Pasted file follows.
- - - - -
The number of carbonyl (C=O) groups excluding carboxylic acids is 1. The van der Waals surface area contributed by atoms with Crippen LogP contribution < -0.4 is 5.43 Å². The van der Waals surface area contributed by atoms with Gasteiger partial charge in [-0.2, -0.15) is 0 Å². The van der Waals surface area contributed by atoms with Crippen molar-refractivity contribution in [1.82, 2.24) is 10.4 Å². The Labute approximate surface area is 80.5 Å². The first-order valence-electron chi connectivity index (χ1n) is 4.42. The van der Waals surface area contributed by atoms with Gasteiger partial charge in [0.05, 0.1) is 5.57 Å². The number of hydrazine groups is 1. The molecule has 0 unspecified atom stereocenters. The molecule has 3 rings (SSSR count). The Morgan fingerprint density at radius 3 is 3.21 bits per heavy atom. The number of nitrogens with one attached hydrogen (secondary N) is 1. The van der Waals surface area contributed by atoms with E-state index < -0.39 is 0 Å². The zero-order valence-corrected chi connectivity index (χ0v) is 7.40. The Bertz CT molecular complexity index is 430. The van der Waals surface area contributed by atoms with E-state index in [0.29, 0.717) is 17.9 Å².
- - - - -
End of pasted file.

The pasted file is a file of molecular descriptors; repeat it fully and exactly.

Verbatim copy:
The number of carbonyl (C=O) groups excluding carboxylic acids is 1. The van der Waals surface area contributed by atoms with Crippen LogP contribution < -0.4 is 5.43 Å². The van der Waals surface area contributed by atoms with Gasteiger partial charge in [-0.2, -0.15) is 0 Å². The van der Waals surface area contributed by atoms with Crippen molar-refractivity contribution in [1.82, 2.24) is 10.4 Å². The Labute approximate surface area is 80.5 Å². The first-order valence-electron chi connectivity index (χ1n) is 4.42. The van der Waals surface area contributed by atoms with Gasteiger partial charge in [0.05, 0.1) is 5.57 Å². The number of hydrazine groups is 1. The molecule has 0 unspecified atom stereocenters. The molecule has 3 rings (SSSR count). The Morgan fingerprint density at radius 3 is 3.21 bits per heavy atom. The number of nitrogens with one attached hydrogen (secondary N) is 1. The van der Waals surface area contributed by atoms with E-state index < -0.39 is 0 Å². The zero-order valence-corrected chi connectivity index (χ0v) is 7.40. The Bertz CT molecular complexity index is 430. The van der Waals surface area contributed by atoms with E-state index in [0.29, 0.717) is 17.9 Å².